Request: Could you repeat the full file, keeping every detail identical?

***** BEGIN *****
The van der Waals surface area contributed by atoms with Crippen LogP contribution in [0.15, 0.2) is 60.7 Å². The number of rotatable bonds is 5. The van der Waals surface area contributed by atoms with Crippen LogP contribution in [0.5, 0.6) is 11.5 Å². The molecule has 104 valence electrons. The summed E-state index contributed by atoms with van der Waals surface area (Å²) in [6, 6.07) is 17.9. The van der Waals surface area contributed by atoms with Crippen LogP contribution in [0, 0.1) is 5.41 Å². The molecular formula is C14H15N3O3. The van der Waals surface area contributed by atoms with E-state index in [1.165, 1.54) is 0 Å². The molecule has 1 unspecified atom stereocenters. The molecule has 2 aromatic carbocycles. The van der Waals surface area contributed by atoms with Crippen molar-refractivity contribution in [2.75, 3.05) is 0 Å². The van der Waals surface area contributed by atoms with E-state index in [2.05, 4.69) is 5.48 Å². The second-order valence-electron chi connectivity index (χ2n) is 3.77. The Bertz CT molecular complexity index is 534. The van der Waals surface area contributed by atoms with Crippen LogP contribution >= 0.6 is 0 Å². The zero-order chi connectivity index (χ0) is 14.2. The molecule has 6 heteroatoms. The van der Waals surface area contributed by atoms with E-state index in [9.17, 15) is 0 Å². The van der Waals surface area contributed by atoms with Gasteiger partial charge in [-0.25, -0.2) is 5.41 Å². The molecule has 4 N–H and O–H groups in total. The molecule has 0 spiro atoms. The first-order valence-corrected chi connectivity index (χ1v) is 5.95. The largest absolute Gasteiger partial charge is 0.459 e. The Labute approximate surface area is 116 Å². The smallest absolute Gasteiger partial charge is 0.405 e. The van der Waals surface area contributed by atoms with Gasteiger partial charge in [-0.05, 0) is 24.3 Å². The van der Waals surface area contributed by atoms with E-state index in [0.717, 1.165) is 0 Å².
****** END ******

The van der Waals surface area contributed by atoms with Crippen LogP contribution in [0.15, 0.2) is 60.7 Å². The number of rotatable bonds is 5. The van der Waals surface area contributed by atoms with Crippen LogP contribution in [0.5, 0.6) is 11.5 Å². The molecule has 104 valence electrons. The summed E-state index contributed by atoms with van der Waals surface area (Å²) in [6, 6.07) is 17.9. The van der Waals surface area contributed by atoms with Crippen LogP contribution in [0, 0.1) is 5.41 Å². The molecular formula is C14H15N3O3. The van der Waals surface area contributed by atoms with E-state index in [1.165, 1.54) is 0 Å². The molecule has 1 unspecified atom stereocenters. The molecule has 2 aromatic carbocycles. The van der Waals surface area contributed by atoms with Crippen molar-refractivity contribution in [2.75, 3.05) is 0 Å². The van der Waals surface area contributed by atoms with E-state index in [2.05, 4.69) is 5.48 Å². The second-order valence-electron chi connectivity index (χ2n) is 3.77. The Bertz CT molecular complexity index is 534. The van der Waals surface area contributed by atoms with Crippen LogP contribution >= 0.6 is 0 Å². The zero-order chi connectivity index (χ0) is 14.2. The molecule has 6 heteroatoms. The van der Waals surface area contributed by atoms with E-state index in [9.17, 15) is 0 Å². The van der Waals surface area contributed by atoms with Gasteiger partial charge in [-0.25, -0.2) is 5.41 Å². The molecule has 4 N–H and O–H groups in total. The molecule has 0 spiro atoms. The first-order valence-corrected chi connectivity index (χ1v) is 5.95. The largest absolute Gasteiger partial charge is 0.459 e. The Labute approximate surface area is 116 Å². The smallest absolute Gasteiger partial charge is 0.405 e. The van der Waals surface area contributed by atoms with Gasteiger partial charge in [-0.05, 0) is 24.3 Å². The van der Waals surface area contributed by atoms with E-state index in [0.717, 1.165) is 0 Å².